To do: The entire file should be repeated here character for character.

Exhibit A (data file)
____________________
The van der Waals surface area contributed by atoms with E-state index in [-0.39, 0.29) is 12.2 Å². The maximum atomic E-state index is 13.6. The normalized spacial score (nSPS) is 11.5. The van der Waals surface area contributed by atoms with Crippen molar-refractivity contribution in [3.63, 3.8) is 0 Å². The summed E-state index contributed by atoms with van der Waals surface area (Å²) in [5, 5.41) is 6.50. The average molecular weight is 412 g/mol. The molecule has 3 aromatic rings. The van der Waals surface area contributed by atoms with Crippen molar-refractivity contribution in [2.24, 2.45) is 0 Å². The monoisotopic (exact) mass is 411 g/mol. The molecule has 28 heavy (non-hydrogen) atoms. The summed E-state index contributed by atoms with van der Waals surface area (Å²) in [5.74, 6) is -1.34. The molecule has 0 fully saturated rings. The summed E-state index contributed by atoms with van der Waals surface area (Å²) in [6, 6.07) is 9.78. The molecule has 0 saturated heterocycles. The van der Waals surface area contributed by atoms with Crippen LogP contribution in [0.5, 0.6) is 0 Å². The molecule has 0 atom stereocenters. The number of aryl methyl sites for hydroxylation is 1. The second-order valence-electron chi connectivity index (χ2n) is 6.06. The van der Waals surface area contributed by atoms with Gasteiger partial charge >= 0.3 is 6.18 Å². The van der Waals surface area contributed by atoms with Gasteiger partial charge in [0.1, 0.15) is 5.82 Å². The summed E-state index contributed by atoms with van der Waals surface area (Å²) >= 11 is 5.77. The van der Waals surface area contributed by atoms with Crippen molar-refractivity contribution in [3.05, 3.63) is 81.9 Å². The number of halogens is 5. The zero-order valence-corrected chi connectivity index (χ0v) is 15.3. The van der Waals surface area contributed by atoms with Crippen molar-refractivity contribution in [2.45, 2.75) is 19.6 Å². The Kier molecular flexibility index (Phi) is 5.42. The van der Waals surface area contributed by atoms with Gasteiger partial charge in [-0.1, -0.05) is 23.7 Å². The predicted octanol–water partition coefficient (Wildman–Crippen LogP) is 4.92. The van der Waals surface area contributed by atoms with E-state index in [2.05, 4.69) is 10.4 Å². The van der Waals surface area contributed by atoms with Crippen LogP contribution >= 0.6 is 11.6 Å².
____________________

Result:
The van der Waals surface area contributed by atoms with E-state index in [-0.39, 0.29) is 12.2 Å². The maximum atomic E-state index is 13.6. The normalized spacial score (nSPS) is 11.5. The van der Waals surface area contributed by atoms with Crippen molar-refractivity contribution in [3.63, 3.8) is 0 Å². The summed E-state index contributed by atoms with van der Waals surface area (Å²) in [5, 5.41) is 6.50. The average molecular weight is 412 g/mol. The molecule has 3 aromatic rings. The van der Waals surface area contributed by atoms with Crippen molar-refractivity contribution in [2.24, 2.45) is 0 Å². The monoisotopic (exact) mass is 411 g/mol. The molecule has 28 heavy (non-hydrogen) atoms. The summed E-state index contributed by atoms with van der Waals surface area (Å²) in [5.74, 6) is -1.34. The molecule has 0 fully saturated rings. The summed E-state index contributed by atoms with van der Waals surface area (Å²) in [6, 6.07) is 9.78. The molecule has 0 saturated heterocycles. The van der Waals surface area contributed by atoms with Crippen LogP contribution in [0.5, 0.6) is 0 Å². The molecule has 0 atom stereocenters. The number of aryl methyl sites for hydroxylation is 1. The second-order valence-electron chi connectivity index (χ2n) is 6.06. The van der Waals surface area contributed by atoms with Gasteiger partial charge >= 0.3 is 6.18 Å². The van der Waals surface area contributed by atoms with Gasteiger partial charge in [0.1, 0.15) is 5.82 Å². The summed E-state index contributed by atoms with van der Waals surface area (Å²) >= 11 is 5.77. The van der Waals surface area contributed by atoms with Crippen molar-refractivity contribution in [3.05, 3.63) is 81.9 Å². The number of halogens is 5. The zero-order valence-corrected chi connectivity index (χ0v) is 15.3. The van der Waals surface area contributed by atoms with Crippen molar-refractivity contribution in [2.45, 2.75) is 19.6 Å². The Kier molecular flexibility index (Phi) is 5.42. The van der Waals surface area contributed by atoms with Gasteiger partial charge in [-0.1, -0.05) is 23.7 Å². The predicted octanol–water partition coefficient (Wildman–Crippen LogP) is 4.92. The van der Waals surface area contributed by atoms with E-state index in [2.05, 4.69) is 10.4 Å². The van der Waals surface area contributed by atoms with Crippen LogP contribution >= 0.6 is 11.6 Å².